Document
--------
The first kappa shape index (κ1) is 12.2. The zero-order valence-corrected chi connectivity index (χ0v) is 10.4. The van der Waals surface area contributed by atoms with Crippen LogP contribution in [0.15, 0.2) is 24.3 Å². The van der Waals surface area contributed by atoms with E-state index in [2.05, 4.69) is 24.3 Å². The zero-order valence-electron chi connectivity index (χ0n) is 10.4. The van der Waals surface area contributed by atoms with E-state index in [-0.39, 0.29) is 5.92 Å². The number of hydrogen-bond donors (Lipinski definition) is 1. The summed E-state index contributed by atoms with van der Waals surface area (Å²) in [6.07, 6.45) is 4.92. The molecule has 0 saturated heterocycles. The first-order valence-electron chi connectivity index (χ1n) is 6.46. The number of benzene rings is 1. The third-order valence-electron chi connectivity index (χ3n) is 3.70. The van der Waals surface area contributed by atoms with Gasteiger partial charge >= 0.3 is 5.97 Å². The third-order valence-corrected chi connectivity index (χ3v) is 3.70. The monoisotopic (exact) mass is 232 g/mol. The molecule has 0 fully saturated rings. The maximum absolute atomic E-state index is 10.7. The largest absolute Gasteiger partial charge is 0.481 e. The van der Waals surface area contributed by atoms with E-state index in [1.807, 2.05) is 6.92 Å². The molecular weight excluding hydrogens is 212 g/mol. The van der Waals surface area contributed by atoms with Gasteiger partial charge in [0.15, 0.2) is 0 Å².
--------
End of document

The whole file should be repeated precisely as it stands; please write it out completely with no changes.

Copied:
The first kappa shape index (κ1) is 12.2. The zero-order valence-corrected chi connectivity index (χ0v) is 10.4. The van der Waals surface area contributed by atoms with Crippen LogP contribution in [0.15, 0.2) is 24.3 Å². The van der Waals surface area contributed by atoms with E-state index in [2.05, 4.69) is 24.3 Å². The zero-order valence-electron chi connectivity index (χ0n) is 10.4. The van der Waals surface area contributed by atoms with E-state index in [-0.39, 0.29) is 5.92 Å². The number of hydrogen-bond donors (Lipinski definition) is 1. The summed E-state index contributed by atoms with van der Waals surface area (Å²) in [6.07, 6.45) is 4.92. The molecule has 0 saturated heterocycles. The first-order valence-electron chi connectivity index (χ1n) is 6.46. The number of benzene rings is 1. The third-order valence-electron chi connectivity index (χ3n) is 3.70. The van der Waals surface area contributed by atoms with Gasteiger partial charge >= 0.3 is 5.97 Å². The third-order valence-corrected chi connectivity index (χ3v) is 3.70. The monoisotopic (exact) mass is 232 g/mol. The molecule has 0 fully saturated rings. The maximum absolute atomic E-state index is 10.7. The largest absolute Gasteiger partial charge is 0.481 e. The van der Waals surface area contributed by atoms with E-state index in [1.807, 2.05) is 6.92 Å². The molecular weight excluding hydrogens is 212 g/mol. The van der Waals surface area contributed by atoms with Gasteiger partial charge in [0.15, 0.2) is 0 Å².